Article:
I'm off on a jet plane to somewhere cool and wet for a much needed break. I'll leave you with some of my pictures of the beaches in California I saw last month - aren't they breathtaking? The above photos are from route 1 through the Big Sur, a trip I would recommend to anyone. Remember to rent a convertible, it's worth it! Just DRIVE SLOWLY!
Above and below are Carmel Bay -with Pebble beach seen above across the water. The Pacific might be too cold to really swim, but it's certainly beautiful.
I've gone through one of the toughest months imaginable but I suppose thats all part of growing up. I'll hopefully be back in a week renewed, restored and ready to get back to blogging regularly! Have a great week!
What did we do before the internet? And more importantly -what did I do before blogging! I had so many emails and comments on yesterdays post and it's been quite the history lesson on the Spreckels Mansion in the Pacific Heights neighborhood of San Francisco. I thought I should sum it all up in a post so we're all on the same page on this beautiful mansion.
Built by Alma Spreckler (grande dame of San Francisco) and her husband Adolph Spreckels (his name comes second on purpose if you get my drift) from 1912-1913, the 55 room beaux-arts limestone mansion was designed by George Adrian Applegarth. Applegarth had graduated from the renowned Ecole des Beaux Arts in Paris and after returning home to the Bay Area, he designed many of the cities most famous properties. Applegarth was, for a time, partner with another graduate of the Ecole, Kenneth MacDonald, in the firm McDonald and Applegarth. They were young architects directly after the devastating 1906 earthquake which definitely helped their careers along! The partners split in 1912 during the construction of the Spreckels Mansion. Applegarth went on to a very long and prosperous career in the Bay Area, most famously the California Palace of the Legion of Honor in Lincoln Park for the Spreckels (which I briefly mention in an older post HERE). Alma lived in the house until her death in 1968. At one point she had the original front door, seen above, moved to the side where it currently is beneath a porte cochere. After her death, the house was divided into 4 full floor apartments until being sold by the family to Danielle Steele, who returned it to a single family residence.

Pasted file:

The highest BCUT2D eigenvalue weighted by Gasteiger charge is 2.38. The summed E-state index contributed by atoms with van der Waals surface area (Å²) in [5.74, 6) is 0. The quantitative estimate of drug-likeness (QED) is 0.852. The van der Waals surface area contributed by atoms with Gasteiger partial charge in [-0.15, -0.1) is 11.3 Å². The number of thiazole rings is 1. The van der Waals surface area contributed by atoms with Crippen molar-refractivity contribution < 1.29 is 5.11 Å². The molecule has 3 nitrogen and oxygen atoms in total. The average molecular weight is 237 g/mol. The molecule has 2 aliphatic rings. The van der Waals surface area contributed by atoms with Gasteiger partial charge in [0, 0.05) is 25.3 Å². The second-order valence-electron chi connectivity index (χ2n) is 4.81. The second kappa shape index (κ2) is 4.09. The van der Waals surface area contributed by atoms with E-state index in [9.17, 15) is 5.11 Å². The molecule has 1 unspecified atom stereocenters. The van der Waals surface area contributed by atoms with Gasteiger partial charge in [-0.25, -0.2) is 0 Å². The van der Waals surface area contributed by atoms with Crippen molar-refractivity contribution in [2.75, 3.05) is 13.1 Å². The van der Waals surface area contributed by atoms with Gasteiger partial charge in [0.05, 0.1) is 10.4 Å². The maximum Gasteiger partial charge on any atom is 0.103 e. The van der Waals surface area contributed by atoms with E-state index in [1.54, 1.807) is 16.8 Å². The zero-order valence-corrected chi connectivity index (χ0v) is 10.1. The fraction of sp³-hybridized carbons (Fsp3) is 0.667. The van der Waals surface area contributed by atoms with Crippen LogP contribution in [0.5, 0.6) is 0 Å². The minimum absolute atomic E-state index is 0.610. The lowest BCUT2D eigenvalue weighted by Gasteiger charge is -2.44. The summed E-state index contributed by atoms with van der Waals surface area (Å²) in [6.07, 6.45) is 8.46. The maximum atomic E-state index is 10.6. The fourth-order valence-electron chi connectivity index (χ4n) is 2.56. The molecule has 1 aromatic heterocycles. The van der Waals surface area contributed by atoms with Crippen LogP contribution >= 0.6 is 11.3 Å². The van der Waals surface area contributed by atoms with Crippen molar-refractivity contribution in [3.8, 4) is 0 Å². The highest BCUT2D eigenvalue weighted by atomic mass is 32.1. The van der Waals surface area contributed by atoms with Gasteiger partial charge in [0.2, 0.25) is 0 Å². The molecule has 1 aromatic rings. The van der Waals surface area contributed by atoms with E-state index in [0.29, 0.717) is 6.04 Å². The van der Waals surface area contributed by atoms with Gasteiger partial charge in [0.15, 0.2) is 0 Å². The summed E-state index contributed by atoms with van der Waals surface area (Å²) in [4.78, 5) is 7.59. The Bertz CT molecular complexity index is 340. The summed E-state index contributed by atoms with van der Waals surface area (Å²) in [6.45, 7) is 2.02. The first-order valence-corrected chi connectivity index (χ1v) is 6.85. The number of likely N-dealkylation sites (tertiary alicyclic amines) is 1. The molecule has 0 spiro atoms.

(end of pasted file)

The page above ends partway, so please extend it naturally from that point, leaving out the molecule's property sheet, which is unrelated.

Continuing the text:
The house has been somewhat controversal since the day it was built, mainly through its' association with the gregarious and eccentric Alma Spreckels. Alma allowed the house to be used as the setting of a nightclub in the 1957 Frank Sinatra movie 'Pal Joey' (my grandma's favorite movie!). She also hosted garage sales on the property to raise money for numerous charities. However, the controversies don't stop after Alma; they continue under the current owner, the author Danielle Steele. Apparently Steele is chastized for not taking better care of the exterior of the house (despite numerous remodels of the interior over the years) and shrouding the house in TALL bushes, hiding it from Lafayette Park across the street. She likes her privacy I guess! However in the days of the Spreckels, the house was painfully lacking in landscaping, allowing the public to enjoy the beautiful home. Also, despite having an indoor garage and large outdoor parking court, Steele apparently is hogging parking permits for 24 street spots in a very congested area. Tsk, tsk Danielle!
Thanks to everyone who helped fill me in on this magnificent estate. If anyone knows of any interior photos, please send them my way!
One of the best ways to explore any city is to wander around. While in San Francisco and heading to Grant Gibson's apartment (where he was kind enough to throw me a little birthday brunch for a group of bloggy friends that you can read about over at katiedid; thanks again!!) I decided to waste a morning and walk. Along the way I came across this beautiful old house with a lovely worn patina. I love this freize along the cornice.
Not to mention an amazing view. One of THE views in a city of views; Notice Alcatraz in the background. All I could concentrate on though was this house and the similarities to the Petit Trianon.
Built of sandstone (or some other soft facing) the facade is slowly wearing away. At some point an attempt at stopping this had been made by painting the stone but even the paint is now peeling. The house might not be around for another 100 years but it will be lovely in the meantime.
The property is huge, with an enormous backyard facing the bay built over a garage with entry from the rear, seen here. A much later addition, this was faced with marble and is wearing much better.
And who lives here? Well according to my sources, none other than Danielle Steele! The house certainly is fittingly romantic.
Many thanks to the Midwest Bonsai Society for choosing a photograph (with permission) from my post on the National Bonsai Museum back in April. It was so exciting for me to see this photograph in use! Who said blogging wasn't fun...... If you're in the Chicago area, stop by to see the 33rd annual exhibit at the Chicago Botanic Garden later this month, August 20-22nd.
Do you have a house, maybe from your past, that haunts your memory? For me it's this French styled mansion in the Shadyside neighborhood of Pittsburgh on Amberson Avenue, probably from the 19-teens. While visiting this past weekend, I had to drive past to 'check up' on it.
I used to attend the church across the street and one of my favorite parts of Sundays was walking past this house. Glad to know it's still looking good!
Pictures taken with my new Droid incredible. Not 'incredible' photos but surprisingly good for a camera phone!